Guide All Gall is Divided: The Aphorisms of a Legendary Iconoclast

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Thrown out of paradise by his father he would forever return to childhood as an exile, a victim of some accident of time and fate. In later life, Cioran talked about his childhood with interviewers and wrote about it in his letters and his private journal. His early life, or rather his opinions and interpretations of it, shaped his philosophy. He was troubled by the fact that he was born in a marginal place whose role in history was so minor and abject that it was almost nonexistent.

The trauma of being born under humiliating historical circumstances marked his entire oeuvre, gradually rising from a personal level into an existential and metaphysical drama. Cioran depicts himself as an energetic child, high-strung and hypersensitive but blissfully happy in the primitive world of his native village, driven out of that paradise by his father.

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These are his sunny memories of a splendid, timeless mountain village through which a robust little peasant boy, full of joie de vivre, moved aloof and alone, master of the universe. And then there are his troubled memories of a cursed mountain village in which history had wreaked havoc.

There, a child of precocious sensibility, easily depressed, subject to fits of melancholy and absent-mindedness, and black humors that sent him sprawling on the floor in nervous spasms, he developed a double consciousness: of time and of its humiliations, its limits. His father being an orthodox priest would become for Cioran a goad to exile, to escape the father of the Father. What else is to be expected of a career that began by an infringement of wisdom, by an infidelity to the gift of ignorance our Creator had bestowed upon us?

Cast by knowledge into time, we were thereby endowed with a destiny. For destiny exists only outside Paradise. History became for Cioran the fall into time, a realm in which the mere thought of a return to paradise became the knowledge of a mistake, a failure. History was the hell from which no one can wake, a labyrinth of circles in which we continue to repeat our false gestures, seeking solace in our delusions as if faith and belief might absolve us of our failures:.

Those moments when an essential negativity presides over our acts and our thoughts, when the future has expired before it is born, when a devastated blood inflicts upon us the certitude of a sagging, anemic universe, and when everything is dissolved into a spectral sigh answering to millennia of futile ordeals-such moments are the extension, the aggravation of that initial malaise without which history would not have been possible or even conceivable… ibid.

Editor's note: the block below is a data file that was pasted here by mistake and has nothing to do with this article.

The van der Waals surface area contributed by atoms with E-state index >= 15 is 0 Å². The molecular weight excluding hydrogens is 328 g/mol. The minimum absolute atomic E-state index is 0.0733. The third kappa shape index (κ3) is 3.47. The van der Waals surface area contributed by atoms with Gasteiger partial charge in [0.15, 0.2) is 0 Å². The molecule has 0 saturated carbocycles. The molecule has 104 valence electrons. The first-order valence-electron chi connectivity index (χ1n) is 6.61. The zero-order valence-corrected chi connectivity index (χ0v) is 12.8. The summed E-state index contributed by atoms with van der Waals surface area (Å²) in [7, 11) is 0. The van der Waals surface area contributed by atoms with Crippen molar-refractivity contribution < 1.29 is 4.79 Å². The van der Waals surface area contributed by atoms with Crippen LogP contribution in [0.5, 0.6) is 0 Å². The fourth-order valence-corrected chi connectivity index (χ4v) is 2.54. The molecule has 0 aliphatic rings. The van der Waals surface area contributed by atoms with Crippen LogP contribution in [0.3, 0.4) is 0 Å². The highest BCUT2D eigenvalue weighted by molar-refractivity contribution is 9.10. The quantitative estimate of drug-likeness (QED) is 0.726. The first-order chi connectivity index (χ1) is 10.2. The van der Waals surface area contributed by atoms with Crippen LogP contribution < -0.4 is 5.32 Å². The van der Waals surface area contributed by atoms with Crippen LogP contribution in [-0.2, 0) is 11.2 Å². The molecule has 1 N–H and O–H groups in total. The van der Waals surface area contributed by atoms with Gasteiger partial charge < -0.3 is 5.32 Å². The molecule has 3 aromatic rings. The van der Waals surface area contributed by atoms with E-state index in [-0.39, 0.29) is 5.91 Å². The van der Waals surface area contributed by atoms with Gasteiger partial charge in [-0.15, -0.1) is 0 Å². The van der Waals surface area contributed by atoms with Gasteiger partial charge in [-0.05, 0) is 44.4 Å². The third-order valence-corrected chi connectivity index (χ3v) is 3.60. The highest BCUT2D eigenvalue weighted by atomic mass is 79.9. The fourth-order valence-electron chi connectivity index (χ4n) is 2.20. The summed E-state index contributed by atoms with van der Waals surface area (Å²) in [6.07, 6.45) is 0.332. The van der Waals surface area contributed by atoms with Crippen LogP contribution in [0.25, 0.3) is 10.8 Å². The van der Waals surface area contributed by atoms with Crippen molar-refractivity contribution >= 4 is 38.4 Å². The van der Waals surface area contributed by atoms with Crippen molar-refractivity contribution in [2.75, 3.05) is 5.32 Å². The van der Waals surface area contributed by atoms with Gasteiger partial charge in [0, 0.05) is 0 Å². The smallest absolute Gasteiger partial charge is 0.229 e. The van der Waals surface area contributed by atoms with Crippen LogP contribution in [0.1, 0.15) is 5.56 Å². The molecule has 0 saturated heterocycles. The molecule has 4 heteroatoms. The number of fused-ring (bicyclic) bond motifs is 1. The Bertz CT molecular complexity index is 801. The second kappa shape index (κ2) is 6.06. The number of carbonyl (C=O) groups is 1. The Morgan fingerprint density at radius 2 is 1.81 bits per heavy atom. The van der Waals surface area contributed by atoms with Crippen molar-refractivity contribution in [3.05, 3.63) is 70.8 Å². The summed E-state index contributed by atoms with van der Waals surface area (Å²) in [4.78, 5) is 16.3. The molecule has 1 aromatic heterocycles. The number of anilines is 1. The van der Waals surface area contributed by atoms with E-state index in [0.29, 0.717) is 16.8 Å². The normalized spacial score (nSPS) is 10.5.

Like the heretics and Gnostics of old Cioran harbored a kindness toward the maleficent intelligence of History, a subtle rebuttal to the sybarites of rage and order:.

All Gall Is Divided: The Aphorisms of a Legendary Iconoclast

All Gall Is Divided is the second book Cioran published in French after moving from his native Romania and establishing himself in Paris. It revealed him as an aphorist in a long tradition descending from the ancient Greeks through La Rochefoucault but with a gift for lacerating, subversively off-kilter insights, a twentieth-century nose for the absurdities of the human condition, and what Baudelaire called "spleen.

The aphorisms collected here address themes from the atrophy of utterance and the condition of the West to the abyss, solitude, time, religion, music, the vitality of love, music, history, and the void. The award-winning poet and translator Richard Howard has characterized them as "manic humor, howls of pain, and a vestige of tears," but, as he notes too, in these expressions of the philosopher's existential estrangement, there glows "a certain sweetness for all of what Cioran calls 'amertume.

Cioran was the son of an Orthodox priest.

Cioran, E. M. - OpenTrolley Bookstore Singapore

In the late s, he left his native Romania for Paris, where he lived and wrote until his death in Richard Howard is the Pulitzer Prize—winning poet, award-winning translator, essayist, teacher, and literary critic. He lives in New York City. Table of Contents Foreword Eugene Thacker vii. See All Customer Reviews. Shop Books. Read an excerpt of this book! Add to Wishlist.


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Biological sciences -- book 4. My defects -- Between midnight and 6 am -- If told correctly it will center on me -- Pedestal -- Death bed -- Glee -- My first real home -- Broom -- On the job -- Mood which gripped me -- The use of fetishes -- Woman in rose dress -- Weight, hair, length -- Cockeyed -- The wedding mask door pull -- Religious behavior -- Highlights of the twilight -- The newly made supper -- Ponytail -- Chicken Winchell -- The emporium -- Give them stuff -- The duck -- If you ever get three or four laughing, you weren't soon to forget it -- Protection, prevention, gazing, gratified desire -- Vicky Swanky was a beuaty -- Carnegie nail -- Stop when the person becomes restless or irritable -- Stand -- One of the great drawbacks -- Common body -- Human being -- I like the fringe -- Rude -- Mrs.

Keable's brothers -- New life from dead things -- None of this would have been remotely feasible -- Tan bag -- Arm under the soil -- Being stared at -- Expectant motherhood -- Comfort -- The strength -- This has to be the best -- A man, an animal -- Shelter -- Enormously pleased -- Hello!

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